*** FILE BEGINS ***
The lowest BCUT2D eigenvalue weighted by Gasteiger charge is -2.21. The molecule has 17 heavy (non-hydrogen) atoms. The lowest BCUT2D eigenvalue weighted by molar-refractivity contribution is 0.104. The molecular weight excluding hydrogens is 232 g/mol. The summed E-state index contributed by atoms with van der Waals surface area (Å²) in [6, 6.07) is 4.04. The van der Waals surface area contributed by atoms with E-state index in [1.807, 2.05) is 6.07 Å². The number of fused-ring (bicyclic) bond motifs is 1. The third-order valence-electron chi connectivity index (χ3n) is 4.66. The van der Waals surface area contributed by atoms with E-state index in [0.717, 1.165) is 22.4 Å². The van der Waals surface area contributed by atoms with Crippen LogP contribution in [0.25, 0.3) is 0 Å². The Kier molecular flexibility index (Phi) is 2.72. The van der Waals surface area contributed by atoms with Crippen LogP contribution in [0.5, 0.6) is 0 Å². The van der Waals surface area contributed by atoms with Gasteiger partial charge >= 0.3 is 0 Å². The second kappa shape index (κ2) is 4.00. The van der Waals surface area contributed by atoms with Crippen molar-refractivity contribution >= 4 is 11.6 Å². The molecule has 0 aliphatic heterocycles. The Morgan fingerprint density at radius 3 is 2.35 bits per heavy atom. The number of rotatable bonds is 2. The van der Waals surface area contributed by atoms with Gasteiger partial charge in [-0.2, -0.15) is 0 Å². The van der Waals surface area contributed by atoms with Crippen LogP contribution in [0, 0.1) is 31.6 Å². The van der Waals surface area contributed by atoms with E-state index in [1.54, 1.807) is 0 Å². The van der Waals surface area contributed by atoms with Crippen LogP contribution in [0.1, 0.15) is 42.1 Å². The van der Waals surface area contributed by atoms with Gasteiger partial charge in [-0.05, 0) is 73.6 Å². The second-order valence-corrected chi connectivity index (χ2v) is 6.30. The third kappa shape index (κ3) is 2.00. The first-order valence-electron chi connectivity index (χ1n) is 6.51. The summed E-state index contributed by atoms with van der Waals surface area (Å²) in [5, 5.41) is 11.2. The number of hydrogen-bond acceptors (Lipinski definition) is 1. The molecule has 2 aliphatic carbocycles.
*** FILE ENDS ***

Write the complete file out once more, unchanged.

The lowest BCUT2D eigenvalue weighted by Gasteiger charge is -2.21. The molecule has 17 heavy (non-hydrogen) atoms. The lowest BCUT2D eigenvalue weighted by molar-refractivity contribution is 0.104. The molecular weight excluding hydrogens is 232 g/mol. The summed E-state index contributed by atoms with van der Waals surface area (Å²) in [6, 6.07) is 4.04. The van der Waals surface area contributed by atoms with E-state index in [1.807, 2.05) is 6.07 Å². The number of fused-ring (bicyclic) bond motifs is 1. The third-order valence-electron chi connectivity index (χ3n) is 4.66. The van der Waals surface area contributed by atoms with E-state index in [0.717, 1.165) is 22.4 Å². The van der Waals surface area contributed by atoms with Crippen LogP contribution in [0.25, 0.3) is 0 Å². The Kier molecular flexibility index (Phi) is 2.72. The van der Waals surface area contributed by atoms with Crippen LogP contribution in [0.5, 0.6) is 0 Å². The van der Waals surface area contributed by atoms with Gasteiger partial charge >= 0.3 is 0 Å². The second kappa shape index (κ2) is 4.00. The van der Waals surface area contributed by atoms with Crippen molar-refractivity contribution >= 4 is 11.6 Å². The molecule has 0 aliphatic heterocycles. The Morgan fingerprint density at radius 3 is 2.35 bits per heavy atom. The number of rotatable bonds is 2. The van der Waals surface area contributed by atoms with Gasteiger partial charge in [-0.2, -0.15) is 0 Å². The van der Waals surface area contributed by atoms with Crippen LogP contribution in [0, 0.1) is 31.6 Å². The van der Waals surface area contributed by atoms with E-state index in [1.54, 1.807) is 0 Å². The van der Waals surface area contributed by atoms with Crippen LogP contribution in [0.1, 0.15) is 42.1 Å². The van der Waals surface area contributed by atoms with Gasteiger partial charge in [-0.05, 0) is 73.6 Å². The second-order valence-corrected chi connectivity index (χ2v) is 6.30. The third kappa shape index (κ3) is 2.00. The first-order valence-electron chi connectivity index (χ1n) is 6.51. The summed E-state index contributed by atoms with van der Waals surface area (Å²) in [5, 5.41) is 11.2. The number of hydrogen-bond acceptors (Lipinski definition) is 1. The molecule has 2 aliphatic carbocycles.